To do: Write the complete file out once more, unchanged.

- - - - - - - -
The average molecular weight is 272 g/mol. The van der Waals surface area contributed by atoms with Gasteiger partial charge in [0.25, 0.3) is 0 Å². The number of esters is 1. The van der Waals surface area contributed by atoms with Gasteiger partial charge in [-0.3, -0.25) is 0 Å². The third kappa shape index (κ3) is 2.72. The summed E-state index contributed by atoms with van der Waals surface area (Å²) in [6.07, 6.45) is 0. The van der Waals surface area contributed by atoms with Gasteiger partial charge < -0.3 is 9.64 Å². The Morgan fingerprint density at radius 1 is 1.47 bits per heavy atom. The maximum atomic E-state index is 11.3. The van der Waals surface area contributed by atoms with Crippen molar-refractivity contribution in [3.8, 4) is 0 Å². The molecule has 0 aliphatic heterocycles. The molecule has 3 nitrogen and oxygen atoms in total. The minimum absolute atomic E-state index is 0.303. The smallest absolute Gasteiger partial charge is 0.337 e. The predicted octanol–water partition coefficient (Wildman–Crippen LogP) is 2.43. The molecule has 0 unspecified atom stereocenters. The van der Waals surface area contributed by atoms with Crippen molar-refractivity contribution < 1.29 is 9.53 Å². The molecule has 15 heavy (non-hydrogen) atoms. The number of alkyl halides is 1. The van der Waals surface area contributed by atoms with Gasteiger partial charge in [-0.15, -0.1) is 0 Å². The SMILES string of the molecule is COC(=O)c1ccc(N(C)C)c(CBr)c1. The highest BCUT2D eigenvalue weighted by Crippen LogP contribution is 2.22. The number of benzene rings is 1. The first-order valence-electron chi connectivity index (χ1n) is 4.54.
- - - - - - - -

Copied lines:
The average molecular weight is 272 g/mol. The van der Waals surface area contributed by atoms with Gasteiger partial charge in [0.25, 0.3) is 0 Å². The number of esters is 1. The van der Waals surface area contributed by atoms with Gasteiger partial charge in [-0.3, -0.25) is 0 Å². The third kappa shape index (κ3) is 2.72. The summed E-state index contributed by atoms with van der Waals surface area (Å²) in [6.07, 6.45) is 0. The van der Waals surface area contributed by atoms with Gasteiger partial charge < -0.3 is 9.64 Å². The Morgan fingerprint density at radius 1 is 1.47 bits per heavy atom. The maximum atomic E-state index is 11.3. The van der Waals surface area contributed by atoms with Crippen molar-refractivity contribution in [3.8, 4) is 0 Å². The molecule has 0 aliphatic heterocycles. The molecule has 3 nitrogen and oxygen atoms in total. The minimum absolute atomic E-state index is 0.303. The smallest absolute Gasteiger partial charge is 0.337 e. The predicted octanol–water partition coefficient (Wildman–Crippen LogP) is 2.43. The molecule has 0 unspecified atom stereocenters. The van der Waals surface area contributed by atoms with Crippen molar-refractivity contribution < 1.29 is 9.53 Å². The molecule has 15 heavy (non-hydrogen) atoms. The number of alkyl halides is 1. The van der Waals surface area contributed by atoms with Gasteiger partial charge in [-0.15, -0.1) is 0 Å². The SMILES string of the molecule is COC(=O)c1ccc(N(C)C)c(CBr)c1. The highest BCUT2D eigenvalue weighted by Crippen LogP contribution is 2.22. The number of benzene rings is 1. The first-order valence-electron chi connectivity index (χ1n) is 4.54.